Laparoscopic Colorectal Cancer Surgery

Laparoscopic Colorectal Cancer Surgery

What is Laparoscopic Colon Resection?

In most laparoscopic colon resections, surgeons operate through 4 or 5 small openings (each about a 1/2 inch) while watching an enlarged image of the patient’s internal organs on a television monitor. A small video camera is inserted for a magnified view of the patient’s internal organs, the video is displayed on a television monitor. Several other surgical tools are inserted to allow the surgeon to work inside and complete the surgery. In some cases, one of the small openings may be lengthened to 2 or 3 inches to complete the procedure.

If the cancer is larger, the doctor will perform a partial colectomy (removing the cancer and a small amount of healthy tissue around it). The doctor may then perform an anastomosis (sewing the healthy parts of the colon together). The doctor will also usually remove lymph nodes near the colon and examine them under a microscope to see whether they contain cancer.

Resection and colostomy: If the doctor is not able to sew the 2 ends of the colon back together, a stoma (an opening) is made on the outside of the body for waste to pass through. This procedure is called a colostomy. A bag is placed around the stoma to collect the waste. Sometimes the colostomy is needed only until the lower colon has healed, and then it can be reversed. If the doctor needs to remove the entire lower colon, however, the colostomy may be permanent.

What Can I Expect After Surgery?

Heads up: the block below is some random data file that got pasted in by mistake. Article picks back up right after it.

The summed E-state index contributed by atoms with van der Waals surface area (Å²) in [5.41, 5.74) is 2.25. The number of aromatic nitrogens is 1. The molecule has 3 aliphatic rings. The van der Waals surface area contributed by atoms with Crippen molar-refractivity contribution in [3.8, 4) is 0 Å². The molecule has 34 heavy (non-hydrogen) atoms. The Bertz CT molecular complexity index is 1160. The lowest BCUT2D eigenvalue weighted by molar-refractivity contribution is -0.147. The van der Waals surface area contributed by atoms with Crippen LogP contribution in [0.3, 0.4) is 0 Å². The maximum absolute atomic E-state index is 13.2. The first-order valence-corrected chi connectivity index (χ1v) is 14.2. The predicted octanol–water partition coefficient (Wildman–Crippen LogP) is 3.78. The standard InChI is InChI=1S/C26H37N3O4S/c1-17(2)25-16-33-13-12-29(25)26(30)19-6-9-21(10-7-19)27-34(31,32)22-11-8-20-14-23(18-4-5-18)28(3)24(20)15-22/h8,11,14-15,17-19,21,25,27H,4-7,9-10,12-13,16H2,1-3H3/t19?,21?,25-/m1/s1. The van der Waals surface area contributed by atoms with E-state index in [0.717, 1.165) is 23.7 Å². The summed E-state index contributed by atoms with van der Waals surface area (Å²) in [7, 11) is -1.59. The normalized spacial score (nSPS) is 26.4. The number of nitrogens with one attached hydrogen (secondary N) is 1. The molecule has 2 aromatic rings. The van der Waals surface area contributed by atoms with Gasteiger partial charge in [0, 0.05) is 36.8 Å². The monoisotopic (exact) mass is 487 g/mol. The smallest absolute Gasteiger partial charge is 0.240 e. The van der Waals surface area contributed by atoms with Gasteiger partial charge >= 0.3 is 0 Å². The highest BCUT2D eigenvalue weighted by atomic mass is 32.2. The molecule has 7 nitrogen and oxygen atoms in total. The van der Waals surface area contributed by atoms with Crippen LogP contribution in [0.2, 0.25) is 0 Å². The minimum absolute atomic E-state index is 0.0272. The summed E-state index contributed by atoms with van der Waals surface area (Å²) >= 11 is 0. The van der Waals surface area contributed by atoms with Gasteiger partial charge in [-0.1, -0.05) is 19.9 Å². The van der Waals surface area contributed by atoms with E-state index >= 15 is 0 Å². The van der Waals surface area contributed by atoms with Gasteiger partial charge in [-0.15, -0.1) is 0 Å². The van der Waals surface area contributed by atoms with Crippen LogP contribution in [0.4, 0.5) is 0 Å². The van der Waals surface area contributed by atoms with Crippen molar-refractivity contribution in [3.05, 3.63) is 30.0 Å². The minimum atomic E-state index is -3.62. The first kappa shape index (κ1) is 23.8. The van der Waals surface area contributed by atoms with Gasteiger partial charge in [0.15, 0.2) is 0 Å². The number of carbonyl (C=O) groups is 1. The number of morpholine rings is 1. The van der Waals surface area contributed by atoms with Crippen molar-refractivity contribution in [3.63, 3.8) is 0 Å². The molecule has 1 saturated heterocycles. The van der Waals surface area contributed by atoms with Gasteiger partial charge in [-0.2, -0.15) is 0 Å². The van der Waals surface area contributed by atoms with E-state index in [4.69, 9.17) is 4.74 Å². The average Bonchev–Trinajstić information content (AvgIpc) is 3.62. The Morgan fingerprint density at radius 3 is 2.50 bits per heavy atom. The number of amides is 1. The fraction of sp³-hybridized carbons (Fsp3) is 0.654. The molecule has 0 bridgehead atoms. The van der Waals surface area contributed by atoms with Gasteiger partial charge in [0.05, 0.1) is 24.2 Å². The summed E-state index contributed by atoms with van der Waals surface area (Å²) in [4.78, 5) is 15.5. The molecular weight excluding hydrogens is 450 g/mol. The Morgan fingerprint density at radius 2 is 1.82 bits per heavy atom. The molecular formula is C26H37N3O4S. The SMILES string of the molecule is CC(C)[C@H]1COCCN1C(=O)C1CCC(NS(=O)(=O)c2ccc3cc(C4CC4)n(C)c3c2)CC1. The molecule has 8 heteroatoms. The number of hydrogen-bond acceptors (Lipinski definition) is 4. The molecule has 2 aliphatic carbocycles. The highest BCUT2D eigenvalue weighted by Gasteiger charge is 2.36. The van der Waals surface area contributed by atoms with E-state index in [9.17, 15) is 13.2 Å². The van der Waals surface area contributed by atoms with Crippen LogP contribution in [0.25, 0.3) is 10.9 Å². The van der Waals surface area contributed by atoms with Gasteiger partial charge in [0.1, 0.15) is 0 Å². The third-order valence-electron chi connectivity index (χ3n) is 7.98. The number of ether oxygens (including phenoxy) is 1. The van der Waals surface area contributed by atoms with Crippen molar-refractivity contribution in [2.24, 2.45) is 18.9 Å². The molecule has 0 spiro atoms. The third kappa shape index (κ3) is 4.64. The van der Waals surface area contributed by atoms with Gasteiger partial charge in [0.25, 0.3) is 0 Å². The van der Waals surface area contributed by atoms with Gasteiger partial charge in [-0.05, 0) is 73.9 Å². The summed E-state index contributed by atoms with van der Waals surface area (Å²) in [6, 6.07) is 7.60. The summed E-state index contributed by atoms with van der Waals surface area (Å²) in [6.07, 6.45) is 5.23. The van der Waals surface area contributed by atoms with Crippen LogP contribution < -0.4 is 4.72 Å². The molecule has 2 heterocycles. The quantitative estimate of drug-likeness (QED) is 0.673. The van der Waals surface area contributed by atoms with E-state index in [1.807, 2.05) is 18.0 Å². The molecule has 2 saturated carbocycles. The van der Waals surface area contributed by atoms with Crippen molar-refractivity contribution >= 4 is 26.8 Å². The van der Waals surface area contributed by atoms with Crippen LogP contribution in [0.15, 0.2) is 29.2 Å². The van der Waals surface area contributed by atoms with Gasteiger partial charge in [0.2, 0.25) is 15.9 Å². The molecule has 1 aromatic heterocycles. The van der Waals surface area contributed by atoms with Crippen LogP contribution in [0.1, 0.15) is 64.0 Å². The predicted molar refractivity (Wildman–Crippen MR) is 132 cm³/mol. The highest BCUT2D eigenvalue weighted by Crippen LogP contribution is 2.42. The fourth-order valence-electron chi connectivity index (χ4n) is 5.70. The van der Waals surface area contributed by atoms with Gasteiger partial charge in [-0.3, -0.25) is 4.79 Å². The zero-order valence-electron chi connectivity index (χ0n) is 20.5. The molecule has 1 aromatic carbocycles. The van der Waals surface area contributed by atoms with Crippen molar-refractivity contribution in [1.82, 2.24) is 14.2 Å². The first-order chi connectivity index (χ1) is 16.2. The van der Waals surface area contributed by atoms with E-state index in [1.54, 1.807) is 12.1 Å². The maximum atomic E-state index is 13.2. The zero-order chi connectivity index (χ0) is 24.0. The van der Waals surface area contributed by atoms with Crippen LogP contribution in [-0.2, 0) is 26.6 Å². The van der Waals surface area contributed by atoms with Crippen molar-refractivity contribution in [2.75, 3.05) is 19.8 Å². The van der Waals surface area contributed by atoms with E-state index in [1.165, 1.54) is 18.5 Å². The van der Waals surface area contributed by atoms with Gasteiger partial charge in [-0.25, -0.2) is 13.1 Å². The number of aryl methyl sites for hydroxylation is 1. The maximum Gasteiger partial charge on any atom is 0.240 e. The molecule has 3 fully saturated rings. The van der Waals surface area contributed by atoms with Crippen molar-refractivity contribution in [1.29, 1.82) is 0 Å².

In general the hospital stay is usually a 2 to 3 day stay compared to a 5 to 7 day stay for an open procedure. The patient’s are able to take liquids on the same day that their surgery is completed and they are usually discharged home 2 to 3 days following the procedure. After the operation, it is important to follow your doctor’s instructions. Although many people feel better in just a few days, remember that your body needs time to heal.

Advantages of Laparoscopic Colon Resection

Results may vary depending upon the type of procedure and patient’s overall condition. Common advantages are:

  • Less postoperative pain
  • May shorten hospital stay usually a 2 to 3 day stay compared to a 5 to 7 day stay
  • May result in a faster return to solid-food diet
  • May result in a quicker return of bowel function
  • Quicker return to normal activity
  • Better cosmetic results
  • Cancer treatment can be initiated sooner, i.e. 2 to 3 weeks following the surgery as opposed to 2 to 3 months following open procedure.